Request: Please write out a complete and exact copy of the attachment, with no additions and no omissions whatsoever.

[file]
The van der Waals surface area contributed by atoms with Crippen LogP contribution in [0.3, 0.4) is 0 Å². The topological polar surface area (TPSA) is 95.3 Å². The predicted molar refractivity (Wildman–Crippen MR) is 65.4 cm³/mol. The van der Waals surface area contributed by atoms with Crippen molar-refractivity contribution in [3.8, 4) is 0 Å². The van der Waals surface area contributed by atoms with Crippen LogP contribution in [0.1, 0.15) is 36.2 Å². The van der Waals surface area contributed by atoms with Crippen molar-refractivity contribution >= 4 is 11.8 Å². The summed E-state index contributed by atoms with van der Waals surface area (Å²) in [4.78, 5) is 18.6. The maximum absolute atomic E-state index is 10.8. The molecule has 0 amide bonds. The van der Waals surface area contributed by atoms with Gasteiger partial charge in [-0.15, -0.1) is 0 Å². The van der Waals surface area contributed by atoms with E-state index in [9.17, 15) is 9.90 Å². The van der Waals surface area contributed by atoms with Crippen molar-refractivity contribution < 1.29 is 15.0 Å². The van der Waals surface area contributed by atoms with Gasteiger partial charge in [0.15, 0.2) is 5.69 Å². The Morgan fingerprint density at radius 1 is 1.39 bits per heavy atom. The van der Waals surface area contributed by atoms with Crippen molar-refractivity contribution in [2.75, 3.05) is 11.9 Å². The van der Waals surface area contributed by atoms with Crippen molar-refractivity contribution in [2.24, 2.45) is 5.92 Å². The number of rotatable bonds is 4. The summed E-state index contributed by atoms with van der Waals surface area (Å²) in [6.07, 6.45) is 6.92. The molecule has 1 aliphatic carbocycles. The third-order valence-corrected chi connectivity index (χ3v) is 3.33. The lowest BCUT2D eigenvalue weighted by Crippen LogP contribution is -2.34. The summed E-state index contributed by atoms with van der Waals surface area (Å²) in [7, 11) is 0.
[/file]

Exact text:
The van der Waals surface area contributed by atoms with Crippen LogP contribution in [0.3, 0.4) is 0 Å². The topological polar surface area (TPSA) is 95.3 Å². The predicted molar refractivity (Wildman–Crippen MR) is 65.4 cm³/mol. The van der Waals surface area contributed by atoms with Crippen molar-refractivity contribution in [3.8, 4) is 0 Å². The van der Waals surface area contributed by atoms with Crippen LogP contribution in [0.1, 0.15) is 36.2 Å². The van der Waals surface area contributed by atoms with Crippen molar-refractivity contribution >= 4 is 11.8 Å². The summed E-state index contributed by atoms with van der Waals surface area (Å²) in [4.78, 5) is 18.6. The maximum absolute atomic E-state index is 10.8. The molecule has 0 amide bonds. The van der Waals surface area contributed by atoms with Gasteiger partial charge in [-0.15, -0.1) is 0 Å². The van der Waals surface area contributed by atoms with E-state index in [9.17, 15) is 9.90 Å². The van der Waals surface area contributed by atoms with Crippen molar-refractivity contribution < 1.29 is 15.0 Å². The van der Waals surface area contributed by atoms with Gasteiger partial charge in [0.15, 0.2) is 5.69 Å². The Morgan fingerprint density at radius 1 is 1.39 bits per heavy atom. The van der Waals surface area contributed by atoms with Crippen molar-refractivity contribution in [2.75, 3.05) is 11.9 Å². The van der Waals surface area contributed by atoms with Crippen molar-refractivity contribution in [2.24, 2.45) is 5.92 Å². The number of rotatable bonds is 4. The summed E-state index contributed by atoms with van der Waals surface area (Å²) in [6.07, 6.45) is 6.92. The molecule has 1 aliphatic carbocycles. The third-order valence-corrected chi connectivity index (χ3v) is 3.33. The lowest BCUT2D eigenvalue weighted by Crippen LogP contribution is -2.34. The summed E-state index contributed by atoms with van der Waals surface area (Å²) in [7, 11) is 0.